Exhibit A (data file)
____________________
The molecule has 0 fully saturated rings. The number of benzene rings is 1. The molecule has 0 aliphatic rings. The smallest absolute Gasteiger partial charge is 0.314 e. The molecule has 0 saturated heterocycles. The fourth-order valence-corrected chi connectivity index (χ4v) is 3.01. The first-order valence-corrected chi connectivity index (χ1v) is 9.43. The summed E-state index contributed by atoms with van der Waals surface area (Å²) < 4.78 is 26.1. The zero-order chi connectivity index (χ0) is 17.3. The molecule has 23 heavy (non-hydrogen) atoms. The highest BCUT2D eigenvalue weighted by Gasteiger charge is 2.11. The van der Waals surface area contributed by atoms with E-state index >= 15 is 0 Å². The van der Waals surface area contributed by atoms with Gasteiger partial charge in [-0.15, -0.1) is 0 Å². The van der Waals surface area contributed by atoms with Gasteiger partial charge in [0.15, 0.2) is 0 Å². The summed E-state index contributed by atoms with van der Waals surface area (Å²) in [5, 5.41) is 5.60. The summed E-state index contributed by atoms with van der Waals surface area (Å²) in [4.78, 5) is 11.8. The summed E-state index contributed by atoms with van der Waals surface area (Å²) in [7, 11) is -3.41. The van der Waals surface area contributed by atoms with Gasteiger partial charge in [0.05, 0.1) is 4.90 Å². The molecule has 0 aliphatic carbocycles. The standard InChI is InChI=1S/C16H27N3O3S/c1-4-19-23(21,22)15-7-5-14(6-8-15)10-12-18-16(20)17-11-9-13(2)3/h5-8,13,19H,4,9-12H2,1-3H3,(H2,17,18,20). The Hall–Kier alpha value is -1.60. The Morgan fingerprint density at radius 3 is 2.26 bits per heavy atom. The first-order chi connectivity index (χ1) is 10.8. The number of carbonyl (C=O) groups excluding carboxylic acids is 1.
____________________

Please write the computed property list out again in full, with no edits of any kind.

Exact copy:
The molecule has 0 fully saturated rings. The number of benzene rings is 1. The molecule has 0 aliphatic rings. The smallest absolute Gasteiger partial charge is 0.314 e. The molecule has 0 saturated heterocycles. The fourth-order valence-corrected chi connectivity index (χ4v) is 3.01. The first-order valence-corrected chi connectivity index (χ1v) is 9.43. The summed E-state index contributed by atoms with van der Waals surface area (Å²) < 4.78 is 26.1. The zero-order chi connectivity index (χ0) is 17.3. The molecule has 23 heavy (non-hydrogen) atoms. The highest BCUT2D eigenvalue weighted by Gasteiger charge is 2.11. The van der Waals surface area contributed by atoms with E-state index >= 15 is 0 Å². The van der Waals surface area contributed by atoms with Gasteiger partial charge in [-0.15, -0.1) is 0 Å². The van der Waals surface area contributed by atoms with Gasteiger partial charge in [0.15, 0.2) is 0 Å². The summed E-state index contributed by atoms with van der Waals surface area (Å²) in [5, 5.41) is 5.60. The summed E-state index contributed by atoms with van der Waals surface area (Å²) in [4.78, 5) is 11.8. The summed E-state index contributed by atoms with van der Waals surface area (Å²) in [7, 11) is -3.41. The van der Waals surface area contributed by atoms with Gasteiger partial charge in [0.05, 0.1) is 4.90 Å². The molecule has 0 aliphatic carbocycles. The standard InChI is InChI=1S/C16H27N3O3S/c1-4-19-23(21,22)15-7-5-14(6-8-15)10-12-18-16(20)17-11-9-13(2)3/h5-8,13,19H,4,9-12H2,1-3H3,(H2,17,18,20). The Hall–Kier alpha value is -1.60. The Morgan fingerprint density at radius 3 is 2.26 bits per heavy atom. The first-order chi connectivity index (χ1) is 10.8. The number of carbonyl (C=O) groups excluding carboxylic acids is 1.